30 November 2021

The unintended outcome of today’s selection of a new leader of the National Party marked the crushing of Mrs Collins’ aspirations. Scheming eliminated her opponent from the leadership stakes but in circumstances that may well see him stay on the Opposition front bench with the possibility of being in Government, should the National Party stars realign! Her own spill is probably permanent. Perhaps she should have been more aware that this week is the anniversary of the 1963 release by the Beatles of “I want to hold your hand” and been more companionable. If she wanted to be Churchillian  – as 30 November was Winston’s birthday – she would have been better adopting his advice that “However beautiful the strategy you should occasionally look at the results.” This was not a fighting on the beaches occasion.

If she thought observations at a social occasion five years ago on the technique of procreating female offspring was gender-based harassment, she would certainly be too delicate for a Ministerial role in Australia.  A report tabled yesterday on the state of the Australian Public Service disclosed that sexual harassment complaints more than doubled between 2020 and 2021 and there had been a 30% increase in bullying and harassment complaints over the previous two years. In the face of troubling data on sexual complaints, an APS Gender Equality Strategy, due for release soon, will set out the APS Commission’s approach to preventing and responding to gender-based harassment and discrimination, sexual harassment, sexual assault and bullying.  The report sought to balance these “proportionally few” concerns with an acknowledgment of a strong workforce engagement and a changing mindset during the year, from individual agencies to “one-enterprise”.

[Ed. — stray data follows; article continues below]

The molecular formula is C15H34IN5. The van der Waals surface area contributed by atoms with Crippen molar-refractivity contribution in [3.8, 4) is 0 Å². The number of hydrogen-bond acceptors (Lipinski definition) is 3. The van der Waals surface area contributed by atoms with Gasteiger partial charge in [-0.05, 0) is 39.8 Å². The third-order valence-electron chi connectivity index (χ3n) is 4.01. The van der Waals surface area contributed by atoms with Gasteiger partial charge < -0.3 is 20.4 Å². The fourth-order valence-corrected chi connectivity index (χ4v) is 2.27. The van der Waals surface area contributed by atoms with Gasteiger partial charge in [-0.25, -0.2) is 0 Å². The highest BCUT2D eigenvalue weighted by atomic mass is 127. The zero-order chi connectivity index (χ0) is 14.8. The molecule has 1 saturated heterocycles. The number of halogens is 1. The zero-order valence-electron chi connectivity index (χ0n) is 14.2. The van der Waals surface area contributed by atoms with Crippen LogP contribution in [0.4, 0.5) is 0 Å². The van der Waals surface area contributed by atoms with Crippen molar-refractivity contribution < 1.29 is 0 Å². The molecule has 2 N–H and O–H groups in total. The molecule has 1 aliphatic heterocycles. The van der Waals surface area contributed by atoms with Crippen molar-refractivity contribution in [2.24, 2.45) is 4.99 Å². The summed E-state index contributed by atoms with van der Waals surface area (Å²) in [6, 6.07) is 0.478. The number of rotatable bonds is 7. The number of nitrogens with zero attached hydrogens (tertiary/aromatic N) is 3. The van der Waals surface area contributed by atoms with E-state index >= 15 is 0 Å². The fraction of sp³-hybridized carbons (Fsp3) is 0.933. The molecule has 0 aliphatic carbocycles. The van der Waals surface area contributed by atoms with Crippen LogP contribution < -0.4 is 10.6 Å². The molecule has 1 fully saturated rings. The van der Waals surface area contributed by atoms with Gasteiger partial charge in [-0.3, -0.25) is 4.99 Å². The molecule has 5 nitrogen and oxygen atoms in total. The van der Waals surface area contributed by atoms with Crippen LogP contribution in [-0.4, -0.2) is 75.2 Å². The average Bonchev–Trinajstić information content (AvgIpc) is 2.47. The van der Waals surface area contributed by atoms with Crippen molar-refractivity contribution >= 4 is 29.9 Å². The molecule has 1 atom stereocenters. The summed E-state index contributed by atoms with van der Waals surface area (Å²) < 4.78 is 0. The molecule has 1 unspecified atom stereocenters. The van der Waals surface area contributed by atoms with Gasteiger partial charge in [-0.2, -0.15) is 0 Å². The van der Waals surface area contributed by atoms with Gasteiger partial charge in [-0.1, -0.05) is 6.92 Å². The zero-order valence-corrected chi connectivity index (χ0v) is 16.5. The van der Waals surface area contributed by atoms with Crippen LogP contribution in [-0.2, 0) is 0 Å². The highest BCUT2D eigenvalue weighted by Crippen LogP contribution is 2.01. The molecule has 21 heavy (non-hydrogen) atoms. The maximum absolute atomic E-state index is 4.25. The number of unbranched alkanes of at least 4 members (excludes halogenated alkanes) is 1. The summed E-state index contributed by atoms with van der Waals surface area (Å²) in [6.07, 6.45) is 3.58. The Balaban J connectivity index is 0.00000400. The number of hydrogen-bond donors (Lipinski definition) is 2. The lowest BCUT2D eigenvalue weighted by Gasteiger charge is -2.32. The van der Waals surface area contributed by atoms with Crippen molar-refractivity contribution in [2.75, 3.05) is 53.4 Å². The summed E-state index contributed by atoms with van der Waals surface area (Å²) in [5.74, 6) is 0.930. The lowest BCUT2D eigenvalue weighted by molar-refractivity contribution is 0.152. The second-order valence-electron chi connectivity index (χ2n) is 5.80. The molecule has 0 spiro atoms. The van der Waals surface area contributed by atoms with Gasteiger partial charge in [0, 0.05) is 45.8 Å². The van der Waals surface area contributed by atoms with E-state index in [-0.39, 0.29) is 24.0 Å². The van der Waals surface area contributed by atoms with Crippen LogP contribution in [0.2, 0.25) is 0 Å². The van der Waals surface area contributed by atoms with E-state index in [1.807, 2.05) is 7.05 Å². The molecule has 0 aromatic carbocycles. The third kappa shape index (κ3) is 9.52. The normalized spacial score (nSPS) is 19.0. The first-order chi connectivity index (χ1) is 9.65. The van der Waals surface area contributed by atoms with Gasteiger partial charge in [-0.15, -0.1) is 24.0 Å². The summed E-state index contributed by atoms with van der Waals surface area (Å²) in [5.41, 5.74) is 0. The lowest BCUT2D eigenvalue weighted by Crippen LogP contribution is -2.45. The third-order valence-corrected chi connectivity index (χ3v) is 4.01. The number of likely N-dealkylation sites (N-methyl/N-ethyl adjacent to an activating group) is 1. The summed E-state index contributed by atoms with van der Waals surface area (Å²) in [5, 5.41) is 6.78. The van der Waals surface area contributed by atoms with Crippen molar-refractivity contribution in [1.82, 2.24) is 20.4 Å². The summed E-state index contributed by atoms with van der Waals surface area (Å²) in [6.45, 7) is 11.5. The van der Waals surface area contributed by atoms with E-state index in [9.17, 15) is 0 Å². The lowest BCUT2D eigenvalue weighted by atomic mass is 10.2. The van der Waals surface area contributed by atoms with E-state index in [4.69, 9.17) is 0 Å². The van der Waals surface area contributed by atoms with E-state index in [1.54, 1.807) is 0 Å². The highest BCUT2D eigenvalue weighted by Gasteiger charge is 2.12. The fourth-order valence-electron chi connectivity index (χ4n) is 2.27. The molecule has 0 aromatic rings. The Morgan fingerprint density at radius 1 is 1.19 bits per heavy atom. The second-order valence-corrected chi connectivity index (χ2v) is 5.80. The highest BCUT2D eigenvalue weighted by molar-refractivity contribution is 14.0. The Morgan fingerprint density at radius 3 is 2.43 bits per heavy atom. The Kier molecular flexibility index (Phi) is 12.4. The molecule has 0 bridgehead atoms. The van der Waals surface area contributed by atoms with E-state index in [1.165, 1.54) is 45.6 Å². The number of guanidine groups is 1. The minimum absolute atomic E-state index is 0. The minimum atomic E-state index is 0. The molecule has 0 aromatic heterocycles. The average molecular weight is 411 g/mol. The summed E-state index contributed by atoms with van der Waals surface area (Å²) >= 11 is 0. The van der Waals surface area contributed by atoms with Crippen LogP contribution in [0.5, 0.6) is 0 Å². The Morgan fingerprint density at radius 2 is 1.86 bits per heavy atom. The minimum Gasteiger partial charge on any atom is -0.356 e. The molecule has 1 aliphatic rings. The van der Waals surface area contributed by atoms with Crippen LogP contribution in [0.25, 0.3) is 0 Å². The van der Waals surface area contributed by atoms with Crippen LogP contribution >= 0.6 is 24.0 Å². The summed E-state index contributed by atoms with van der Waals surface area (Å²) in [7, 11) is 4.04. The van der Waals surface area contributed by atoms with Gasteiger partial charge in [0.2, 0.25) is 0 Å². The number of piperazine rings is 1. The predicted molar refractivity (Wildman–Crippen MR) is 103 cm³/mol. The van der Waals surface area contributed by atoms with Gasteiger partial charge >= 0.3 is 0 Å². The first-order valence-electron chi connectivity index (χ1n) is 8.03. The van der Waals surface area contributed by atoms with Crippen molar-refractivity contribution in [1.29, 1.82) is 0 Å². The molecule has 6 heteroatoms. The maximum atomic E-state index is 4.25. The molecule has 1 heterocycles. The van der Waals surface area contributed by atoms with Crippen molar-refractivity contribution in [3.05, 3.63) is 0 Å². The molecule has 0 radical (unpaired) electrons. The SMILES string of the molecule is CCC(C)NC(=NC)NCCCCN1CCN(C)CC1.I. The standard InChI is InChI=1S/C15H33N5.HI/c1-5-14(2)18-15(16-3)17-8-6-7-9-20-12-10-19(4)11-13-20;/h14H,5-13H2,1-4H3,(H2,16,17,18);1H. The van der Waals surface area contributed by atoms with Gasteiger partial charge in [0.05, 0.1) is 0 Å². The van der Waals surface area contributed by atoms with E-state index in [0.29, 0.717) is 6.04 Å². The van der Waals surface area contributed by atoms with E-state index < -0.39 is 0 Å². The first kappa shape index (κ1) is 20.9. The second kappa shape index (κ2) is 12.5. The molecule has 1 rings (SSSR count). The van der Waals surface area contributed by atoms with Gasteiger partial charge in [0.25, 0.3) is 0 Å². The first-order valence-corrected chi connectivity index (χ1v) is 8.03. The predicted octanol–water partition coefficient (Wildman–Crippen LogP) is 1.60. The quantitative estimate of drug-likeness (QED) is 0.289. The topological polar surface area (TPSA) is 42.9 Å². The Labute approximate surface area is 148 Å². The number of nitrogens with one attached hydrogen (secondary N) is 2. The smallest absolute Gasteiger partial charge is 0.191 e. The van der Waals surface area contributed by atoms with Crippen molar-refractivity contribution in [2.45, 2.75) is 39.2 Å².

But it may well be that the behaviour of Parliamentarians influences the conduct of public servants. The Guardian headline today of a 456 page report by the Australian Sex Discrimination Commissioner is  “Revolting and humiliating: 10 things we learned about working at parliament …” During a seven month inquiry, the commissioner and her staff  were told;

  • 51% of current parliamentary staff had experienced at least one incident of bullying, sexual harassment or actual or attempted sexual assault, while 77% had experienced, witnessed or heard about such behaviour.
  • 33% experienced some form of sexual harassment. “Aspiring male politicians who thought nothing of, in one case, picking you up, kissing you on the lips, lifting you up, touching you, pats on the bottom, comments about appearance, you know, the usual … the culture allowed it.”
  • Those doing the bullying, harassing and assaulting, tended to be more senior, and women were more likely to bully while men were more likely to perpetrate sexual harassment.
  • Only half of those involved knew how to make a report or complaint. And even if they know how to, most said they wouldn’t report it.
  • Only 11% of those who experienced sexual harassment reported it, because they thought it wasn’t serious enough, or that people would think they were overreacting.
  • Just 32% of those who experienced bullying reported it, as they thought nothing would be done or it would damage their reputation or career.

Existing codes, let alone the sense of decency expected of Members of Parliament and a recognition of their professional responsibilities, apparently have limited influence. Perhaps naming and shaming may be the only way to influence change. And may be Mrs Collins felt her actions were necessary to avoid a Covid-like transmission to the New Zealand Parliament of these Australian practices…..  




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